(3) Notwithstanding any other law, the Medical Board of California or the board may establish other alternative mechanisms for the adequate supervision of the physician assistant.
(d) No medical services may be performed under this chapter in any of the following areas:
(1) The determination of the refractive states of the human eye, or the fitting or adaptation of lenses or frames for the aid thereof.
(2) The prescribing or directing the use of, or using, any optical device in connection with ocular exercises, visual training, or orthoptics.
(3) The prescribing of contact lenses for, or the fitting or adaptation of contact lenses to, the human eye.
(4) The practice of dentistry or dental hygiene or the work of a dental auxiliary as defined in Chapter 4 (commencing with Section 1600).
(e) This section shall not be construed in a manner that shall preclude the performance of routine visual screening as defined in Section 3501.
(f) Compliance by a physician assistant and supervising physician and surgeon with this section shall be deemed compliance with Section 1399.546 of Title 16 of the California Code of Regulations.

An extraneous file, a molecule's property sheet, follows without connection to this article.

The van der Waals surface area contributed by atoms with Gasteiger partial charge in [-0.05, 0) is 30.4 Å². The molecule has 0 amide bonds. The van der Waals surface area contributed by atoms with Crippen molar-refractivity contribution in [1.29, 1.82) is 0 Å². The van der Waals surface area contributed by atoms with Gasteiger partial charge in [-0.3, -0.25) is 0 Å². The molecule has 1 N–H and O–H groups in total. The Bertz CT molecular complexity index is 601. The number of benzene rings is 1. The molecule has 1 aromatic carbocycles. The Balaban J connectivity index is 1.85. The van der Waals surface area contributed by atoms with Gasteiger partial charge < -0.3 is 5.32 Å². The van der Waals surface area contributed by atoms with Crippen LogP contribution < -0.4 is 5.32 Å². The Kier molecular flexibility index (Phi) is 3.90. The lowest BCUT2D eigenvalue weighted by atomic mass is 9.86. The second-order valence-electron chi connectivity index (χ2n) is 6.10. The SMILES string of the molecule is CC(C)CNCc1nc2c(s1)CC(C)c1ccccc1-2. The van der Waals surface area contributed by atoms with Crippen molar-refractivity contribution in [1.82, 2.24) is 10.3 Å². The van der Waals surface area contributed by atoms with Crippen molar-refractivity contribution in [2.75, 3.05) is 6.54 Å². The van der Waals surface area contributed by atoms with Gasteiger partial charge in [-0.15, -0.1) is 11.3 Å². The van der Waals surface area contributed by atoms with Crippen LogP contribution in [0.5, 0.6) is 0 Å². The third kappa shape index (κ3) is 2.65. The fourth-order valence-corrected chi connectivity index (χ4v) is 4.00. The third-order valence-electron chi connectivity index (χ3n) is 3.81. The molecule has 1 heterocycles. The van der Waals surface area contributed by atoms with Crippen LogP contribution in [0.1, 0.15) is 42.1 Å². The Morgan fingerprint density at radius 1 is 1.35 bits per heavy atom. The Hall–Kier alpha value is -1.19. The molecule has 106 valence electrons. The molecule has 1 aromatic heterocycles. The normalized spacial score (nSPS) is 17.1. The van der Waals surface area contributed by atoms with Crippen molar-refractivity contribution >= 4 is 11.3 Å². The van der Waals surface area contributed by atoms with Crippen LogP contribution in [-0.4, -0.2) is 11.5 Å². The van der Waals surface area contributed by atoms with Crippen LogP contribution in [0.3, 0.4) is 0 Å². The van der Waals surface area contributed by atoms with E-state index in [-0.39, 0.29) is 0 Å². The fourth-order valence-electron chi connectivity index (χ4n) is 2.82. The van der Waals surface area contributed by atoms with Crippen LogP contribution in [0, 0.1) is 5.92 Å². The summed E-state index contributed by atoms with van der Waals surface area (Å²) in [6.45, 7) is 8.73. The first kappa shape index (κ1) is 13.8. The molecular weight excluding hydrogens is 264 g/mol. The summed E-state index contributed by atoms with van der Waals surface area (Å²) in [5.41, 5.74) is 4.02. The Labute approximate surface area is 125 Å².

SEC. 3.

 Section 3502.1 of the Business and Professions Code is amended to read:

3502.1.
 (a) In addition to the services authorized in the regulations adopted by the Medical Board of California, and except as prohibited by Section 3502, while under the supervision of a licensed physician and surgeon or physicians and surgeons authorized by law to supervise a physician assistant, a physician assistant may administer or provide medication to a patient, or transmit orally, or in writing on a patient’s record or in a drug order, an order to a person who may lawfully furnish the medication or medical device pursuant to subdivisions (c) and (d).
(1) A supervising physician and surgeon who delegates authority to issue a drug order to a physician assistant may limit this authority by specifying the manner in which the physician assistant may issue delegated prescriptions.
(2) Each supervising physician and surgeon who delegates the authority to issue a drug order to a physician assistant shall first prepare and adopt, or adopt, a written, practice specific, formulary and protocols that specify all criteria for the use of a particular drug or device, and any contraindications for the selection. Protocols for Schedule II controlled substances shall address the diagnosis of illness, injury, or condition for which the Schedule II controlled substance is being administered, provided, or issued. The drugs listed in the protocols shall constitute the formulary and shall include only drugs that are appropriate for use in the type of practice engaged in by the supervising physician and surgeon. When issuing a drug order, the physician assistant is acting on behalf of and as an agent for a supervising physician and surgeon.